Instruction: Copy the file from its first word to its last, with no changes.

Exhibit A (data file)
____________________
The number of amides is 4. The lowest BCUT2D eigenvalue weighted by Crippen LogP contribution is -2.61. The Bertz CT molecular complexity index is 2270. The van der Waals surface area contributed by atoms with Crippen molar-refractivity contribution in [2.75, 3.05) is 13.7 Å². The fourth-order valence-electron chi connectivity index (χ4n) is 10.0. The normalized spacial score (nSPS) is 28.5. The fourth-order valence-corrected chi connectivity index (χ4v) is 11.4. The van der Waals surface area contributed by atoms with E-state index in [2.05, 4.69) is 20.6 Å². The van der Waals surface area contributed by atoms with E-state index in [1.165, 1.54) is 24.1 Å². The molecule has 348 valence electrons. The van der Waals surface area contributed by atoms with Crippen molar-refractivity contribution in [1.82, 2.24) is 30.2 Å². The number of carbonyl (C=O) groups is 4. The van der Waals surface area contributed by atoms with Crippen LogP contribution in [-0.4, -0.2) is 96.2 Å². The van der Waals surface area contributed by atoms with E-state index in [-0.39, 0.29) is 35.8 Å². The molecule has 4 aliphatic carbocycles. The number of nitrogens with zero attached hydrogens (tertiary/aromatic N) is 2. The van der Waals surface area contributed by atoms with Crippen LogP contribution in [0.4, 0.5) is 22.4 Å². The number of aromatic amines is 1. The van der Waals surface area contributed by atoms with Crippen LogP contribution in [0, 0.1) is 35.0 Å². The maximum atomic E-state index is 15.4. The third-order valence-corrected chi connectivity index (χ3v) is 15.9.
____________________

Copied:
The number of amides is 4. The lowest BCUT2D eigenvalue weighted by Crippen LogP contribution is -2.61. The Bertz CT molecular complexity index is 2270. The van der Waals surface area contributed by atoms with Crippen molar-refractivity contribution in [2.75, 3.05) is 13.7 Å². The fourth-order valence-electron chi connectivity index (χ4n) is 10.0. The normalized spacial score (nSPS) is 28.5. The fourth-order valence-corrected chi connectivity index (χ4v) is 11.4. The van der Waals surface area contributed by atoms with E-state index in [2.05, 4.69) is 20.6 Å². The van der Waals surface area contributed by atoms with E-state index in [1.165, 1.54) is 24.1 Å². The molecule has 348 valence electrons. The van der Waals surface area contributed by atoms with Crippen molar-refractivity contribution in [1.82, 2.24) is 30.2 Å². The number of carbonyl (C=O) groups is 4. The van der Waals surface area contributed by atoms with Crippen LogP contribution in [-0.4, -0.2) is 96.2 Å². The van der Waals surface area contributed by atoms with E-state index in [-0.39, 0.29) is 35.8 Å². The molecule has 4 aliphatic carbocycles. The number of nitrogens with zero attached hydrogens (tertiary/aromatic N) is 2. The van der Waals surface area contributed by atoms with Crippen LogP contribution in [0.4, 0.5) is 22.4 Å². The number of aromatic amines is 1. The van der Waals surface area contributed by atoms with Crippen LogP contribution in [0, 0.1) is 35.0 Å². The maximum atomic E-state index is 15.4. The third-order valence-corrected chi connectivity index (χ3v) is 15.9.